# [time 839] Re: [time 838] Re: [Time 837]

Thu, 30 Sep 1999 22:02:47 +0900

Dear Stephen,

Stephen P. King <stephenk1@home.com> wrote:

Subject: [time 838] Re: [Time 837]

> Dear Friends,
>
> Here is am example of that I was talking about in my last post!
>
http://x23.deja.com/[st_cam=deflt.cobrd.best]/getdoc.xp?AN=528709925&CONTEXT=9
38692987.902103121&hitnum=1
>
> Subject:Re: Does a fundamental time exist in GR and QM?
> Date: 1999/09/23
> Author: Toby Bartels <toby@ugcs.caltech.edu>
>
> Vesselin G Gueorguiev <vesselin@baton.phys.lsu.edu>
> wrote:
>
> >I could be wrong, but I tend to think of any chart as
> a physical observer
> >who is siting at the origin and does measurements.
>
> A physical observer provides only an *infinitesimal* chart.
> As an observer, I define x,y,z,t axes going out from me (the origin),
> but I can't describe how the axes will curve as they
> leave me.

This is exactly what I assume about local systems. The observer (each of us)
does not know beforehand how the space is curved. We have to assume our system
is the standard, thus it does not have any curvature. Viz. our local system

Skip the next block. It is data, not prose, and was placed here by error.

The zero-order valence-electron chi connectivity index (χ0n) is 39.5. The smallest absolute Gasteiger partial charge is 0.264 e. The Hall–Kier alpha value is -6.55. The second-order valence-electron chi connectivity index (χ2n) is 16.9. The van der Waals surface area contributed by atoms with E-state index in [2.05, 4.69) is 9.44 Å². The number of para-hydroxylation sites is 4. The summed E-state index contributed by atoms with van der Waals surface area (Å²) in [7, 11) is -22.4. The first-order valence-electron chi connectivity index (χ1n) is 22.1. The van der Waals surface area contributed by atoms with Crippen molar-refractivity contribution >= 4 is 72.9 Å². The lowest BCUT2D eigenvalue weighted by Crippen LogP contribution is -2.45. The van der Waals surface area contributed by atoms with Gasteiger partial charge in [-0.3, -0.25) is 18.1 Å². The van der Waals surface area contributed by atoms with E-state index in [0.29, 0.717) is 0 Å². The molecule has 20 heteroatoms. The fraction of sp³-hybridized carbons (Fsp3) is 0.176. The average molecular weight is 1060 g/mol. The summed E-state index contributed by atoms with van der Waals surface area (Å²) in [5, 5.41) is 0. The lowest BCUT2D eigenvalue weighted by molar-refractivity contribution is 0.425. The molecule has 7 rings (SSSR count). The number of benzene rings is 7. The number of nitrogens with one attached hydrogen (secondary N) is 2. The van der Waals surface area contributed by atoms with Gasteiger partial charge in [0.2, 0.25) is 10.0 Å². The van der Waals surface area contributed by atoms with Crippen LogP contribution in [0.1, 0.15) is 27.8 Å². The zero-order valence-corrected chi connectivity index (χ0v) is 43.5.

must be Euclidean for each of us.

> So, I can't define a chart large enough to contain two distinct points
> and any geodesic linking them -- which is what you wanted here.

In this point I differ from his. We each cannot know the curvature if it
existed, even if we could reach to the inifinite point in our local system as
far as we remain inside it. Only when we open our eyes and see the outside,
the outside tells us it might be different from our own world (LS). Thus
observation gives us GR.

>
>
> -- Toby
> toby@ugcs.caltech.edu
>
> Later,
>
> Stephen
>

Best wishes,
Hitoshi

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